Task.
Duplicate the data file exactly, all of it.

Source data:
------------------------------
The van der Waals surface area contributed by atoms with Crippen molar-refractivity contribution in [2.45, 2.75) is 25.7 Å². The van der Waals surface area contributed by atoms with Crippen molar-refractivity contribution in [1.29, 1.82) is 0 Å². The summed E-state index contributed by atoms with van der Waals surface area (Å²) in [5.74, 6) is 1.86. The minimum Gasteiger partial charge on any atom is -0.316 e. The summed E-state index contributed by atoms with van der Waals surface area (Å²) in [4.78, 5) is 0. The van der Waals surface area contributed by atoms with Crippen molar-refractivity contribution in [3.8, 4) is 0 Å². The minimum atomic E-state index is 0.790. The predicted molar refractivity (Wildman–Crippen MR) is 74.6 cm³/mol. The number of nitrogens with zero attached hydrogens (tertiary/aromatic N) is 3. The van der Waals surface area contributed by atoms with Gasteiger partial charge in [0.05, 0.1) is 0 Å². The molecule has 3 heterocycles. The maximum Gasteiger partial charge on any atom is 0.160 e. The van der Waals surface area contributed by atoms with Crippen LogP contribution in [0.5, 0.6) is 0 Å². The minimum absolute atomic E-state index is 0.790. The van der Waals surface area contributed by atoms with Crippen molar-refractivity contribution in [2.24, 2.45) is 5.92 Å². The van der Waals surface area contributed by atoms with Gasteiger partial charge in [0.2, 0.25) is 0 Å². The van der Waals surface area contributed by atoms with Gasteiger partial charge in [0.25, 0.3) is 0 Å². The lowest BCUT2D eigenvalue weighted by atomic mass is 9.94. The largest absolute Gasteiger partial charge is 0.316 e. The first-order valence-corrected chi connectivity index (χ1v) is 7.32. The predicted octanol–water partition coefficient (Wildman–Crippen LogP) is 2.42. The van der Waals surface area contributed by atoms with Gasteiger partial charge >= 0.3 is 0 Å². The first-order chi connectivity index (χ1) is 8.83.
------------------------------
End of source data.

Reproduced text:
The van der Waals surface area contributed by atoms with Crippen molar-refractivity contribution in [2.45, 2.75) is 25.7 Å². The van der Waals surface area contributed by atoms with Crippen molar-refractivity contribution in [1.29, 1.82) is 0 Å². The summed E-state index contributed by atoms with van der Waals surface area (Å²) in [5.74, 6) is 1.86. The minimum Gasteiger partial charge on any atom is -0.316 e. The summed E-state index contributed by atoms with van der Waals surface area (Å²) in [4.78, 5) is 0. The van der Waals surface area contributed by atoms with Crippen molar-refractivity contribution in [3.8, 4) is 0 Å². The minimum atomic E-state index is 0.790. The predicted molar refractivity (Wildman–Crippen MR) is 74.6 cm³/mol. The number of nitrogens with zero attached hydrogens (tertiary/aromatic N) is 3. The van der Waals surface area contributed by atoms with Gasteiger partial charge in [0.05, 0.1) is 0 Å². The molecule has 3 heterocycles. The maximum Gasteiger partial charge on any atom is 0.160 e. The van der Waals surface area contributed by atoms with Crippen LogP contribution in [0.5, 0.6) is 0 Å². The minimum absolute atomic E-state index is 0.790. The van der Waals surface area contributed by atoms with Crippen molar-refractivity contribution in [2.24, 2.45) is 5.92 Å². The van der Waals surface area contributed by atoms with Gasteiger partial charge in [0.2, 0.25) is 0 Å². The van der Waals surface area contributed by atoms with Gasteiger partial charge in [0.25, 0.3) is 0 Å². The lowest BCUT2D eigenvalue weighted by atomic mass is 9.94. The largest absolute Gasteiger partial charge is 0.316 e. The first-order valence-corrected chi connectivity index (χ1v) is 7.32. The predicted octanol–water partition coefficient (Wildman–Crippen LogP) is 2.42. The van der Waals surface area contributed by atoms with Gasteiger partial charge >= 0.3 is 0 Å². The first-order chi connectivity index (χ1) is 8.83.